Paddy Davitt verdict: Norwich City must prepare for their Championship day of reckoning

Jacob Murphy earned Norwich City a point with a thumping low hit. Picture: Paul Chesterton/Focus Ima

Jacob Murphy earned Norwich City a point with a thumping low hit. Picture: Paul Chesterton/Focus Images Ltd - Credit: Paul Chesterton/Focus Images Ltd

Frustration is a commodity never in short supply during Norwich City's Championship odyssey this season.

Bartosz Bialkowski was inspired against Norwich City. Picture: Paul Chesterton/Focus Images Ltd

Bartosz Bialkowski was inspired against Norwich City. Picture: Paul Chesterton/Focus Images Ltd - Credit: Paul Chesterton/Focus Images Ltd

But the latest instalment was borne not out of a team who had failed to perform, or one who had failed to compete, or even one who had succumbed to less gifted opponents. Norwich were good, very good at times, but found Bartosz Bialkowski an imposing figure for all bar the fractions of a second it took the ball to leave Jacob Murphy's foot and rocket inside his near post.

But for the Ipswich keeper, City's dominance of possession and territory would have brought greater reward.

Alex Neil had cause to rue his side's wasteful streak but they fashioned enough clear-cut chances to win any number of games.

As it was, such slim productivity was still good enough to retain the upper hand in recent squabbles with the neighbours. Ipswich must wait for that first derby win since April 2009, instead of seeking solace in the history pages. The pre-meditated round of applause that rippled through the home areas in the 15th minute to mark the longevity of their bitter rivals in the second tier was the stuff of genius; a mocking yet searingly accurate reflection of the different trajectories of these two clubs in the modern era.


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Norwich's dominance of this East Anglian clash has been beyond question in the intervening period since Ipswich took up residence in the shadow of the Premier League.

This season's combat may have been unable to separate the sides, with a 1-1 Portman Road draw finding a mirror image on Norfolk soil. There is arguably a debate to be had whether the gap has narrowed through City's regression or a modicum of improvement from the Blues, who even without the talismanic Tom Lawrence, offered more of a creative threat than in many recent meetings.

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David McGoldrick edged out Wes Hoolahan in a battle of the talented Irish playmakers. Hoolahan was suffocated for space, with Mick McCarthy's well-drilled outfit programmed to funnel back into a defensive five whenever Norwich roamed forward.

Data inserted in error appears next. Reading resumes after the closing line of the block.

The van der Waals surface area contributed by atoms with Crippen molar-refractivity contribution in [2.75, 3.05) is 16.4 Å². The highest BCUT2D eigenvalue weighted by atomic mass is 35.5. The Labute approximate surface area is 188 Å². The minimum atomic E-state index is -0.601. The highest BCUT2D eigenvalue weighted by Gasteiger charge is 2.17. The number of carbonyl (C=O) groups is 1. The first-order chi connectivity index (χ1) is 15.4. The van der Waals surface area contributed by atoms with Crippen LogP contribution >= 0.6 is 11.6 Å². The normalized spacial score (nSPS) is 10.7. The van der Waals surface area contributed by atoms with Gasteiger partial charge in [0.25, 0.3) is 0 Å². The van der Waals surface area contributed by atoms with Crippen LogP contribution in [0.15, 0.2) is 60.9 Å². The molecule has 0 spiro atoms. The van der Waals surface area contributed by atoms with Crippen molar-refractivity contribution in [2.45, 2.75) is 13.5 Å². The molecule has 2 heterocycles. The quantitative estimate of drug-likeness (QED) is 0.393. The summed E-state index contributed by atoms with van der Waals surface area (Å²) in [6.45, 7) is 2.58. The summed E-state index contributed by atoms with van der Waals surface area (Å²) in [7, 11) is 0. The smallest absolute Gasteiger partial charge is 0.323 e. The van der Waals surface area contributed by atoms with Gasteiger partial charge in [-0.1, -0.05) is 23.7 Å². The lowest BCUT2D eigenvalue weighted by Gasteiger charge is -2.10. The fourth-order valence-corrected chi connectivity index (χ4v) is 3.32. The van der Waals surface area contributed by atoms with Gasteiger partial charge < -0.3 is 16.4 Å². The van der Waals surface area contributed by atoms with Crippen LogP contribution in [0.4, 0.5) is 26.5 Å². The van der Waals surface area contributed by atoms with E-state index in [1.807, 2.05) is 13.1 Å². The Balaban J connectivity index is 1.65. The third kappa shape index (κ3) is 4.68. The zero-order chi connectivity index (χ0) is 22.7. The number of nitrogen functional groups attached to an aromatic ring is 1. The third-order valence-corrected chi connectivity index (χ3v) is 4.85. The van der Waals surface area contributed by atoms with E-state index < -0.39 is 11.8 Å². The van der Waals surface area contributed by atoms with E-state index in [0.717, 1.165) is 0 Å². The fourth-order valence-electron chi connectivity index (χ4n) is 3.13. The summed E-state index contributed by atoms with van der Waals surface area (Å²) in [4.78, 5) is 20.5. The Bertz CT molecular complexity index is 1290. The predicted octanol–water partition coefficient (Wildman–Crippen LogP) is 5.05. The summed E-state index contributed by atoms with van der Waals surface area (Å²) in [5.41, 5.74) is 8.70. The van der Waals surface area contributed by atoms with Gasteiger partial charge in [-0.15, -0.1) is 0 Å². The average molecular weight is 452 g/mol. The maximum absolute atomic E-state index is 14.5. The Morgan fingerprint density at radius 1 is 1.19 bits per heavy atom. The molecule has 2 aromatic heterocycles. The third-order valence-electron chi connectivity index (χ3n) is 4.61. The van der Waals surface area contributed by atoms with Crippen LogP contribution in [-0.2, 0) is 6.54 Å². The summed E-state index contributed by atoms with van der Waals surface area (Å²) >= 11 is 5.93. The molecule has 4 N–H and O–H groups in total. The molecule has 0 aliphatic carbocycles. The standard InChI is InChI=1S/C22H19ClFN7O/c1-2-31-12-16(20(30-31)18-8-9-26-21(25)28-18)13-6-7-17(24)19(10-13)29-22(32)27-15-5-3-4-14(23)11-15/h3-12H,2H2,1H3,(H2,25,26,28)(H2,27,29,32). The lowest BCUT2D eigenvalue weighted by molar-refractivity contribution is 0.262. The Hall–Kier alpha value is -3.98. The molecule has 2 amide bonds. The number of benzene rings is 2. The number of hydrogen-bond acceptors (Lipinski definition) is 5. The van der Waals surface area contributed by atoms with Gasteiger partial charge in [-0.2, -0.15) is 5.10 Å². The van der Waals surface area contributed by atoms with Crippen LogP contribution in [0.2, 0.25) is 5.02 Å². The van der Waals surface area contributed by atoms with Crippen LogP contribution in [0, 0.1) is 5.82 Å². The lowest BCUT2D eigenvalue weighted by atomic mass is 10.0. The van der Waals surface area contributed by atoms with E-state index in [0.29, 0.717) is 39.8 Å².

Perhaps a greater source of frustration lay not in the failure to convert City's superiority for large spells but the adverse knock-on effect to those distant play-off hopes.

Neil is right to crunch the numbers and point out the seismic undercurrent to this weekend's Championship away trip to Sheffield Wednesday but after the Owls stumbled against Leeds and Reading, Fulham and Huddersfield all dropped points on Saturday this was a massive missed opportunity.

Beating Ipswich would have proved a delicious side dish to the bigger prize on offer over these coming weeks. By no means is it time to hoist the white flag but that point will rapidly loom into focus should they fail at Hillsborough or against any of those sides in these upcoming games.

For many who view such a fixture list as fraught with pitfalls it is undoubtedly City's best hope of a top six finish. Wins against their nearest rivals will have an exponentially bigger impact. That is the theory, but Norwich have to deliver.

It was fine margins against Town on another day when Neil's collective were so close to falling the right side of the line; a boundary they successfully navigated routinely at this stage two seasons ago.

Norwich found a way under their driven Scottish manager and kept on finding a way to generate a surge of momentum that almost carried them into the automatic promotion spots, before triumphing at Wembley. That has long gone this time around but the top six remains a viable alternative.

The same questions and the same fears regarding their ability to mix it away from the secure confines of Carrow Road will be levelled at the Canaries prior to this weekend's Yorkshire test. Burton is still fresh in the memory and the big-spending Owls have the ammunition to punish another anaemic offering from City in what looks and no doubt will feel like a play-off tie in all but name.

Until this advanced point of the campaign there has always been a fallback position; always sufficient games left in a gruelling season of highs and too many lows to arrive at the right location. But after another weekend of what might have been the window is closing. The reckoning is coming.

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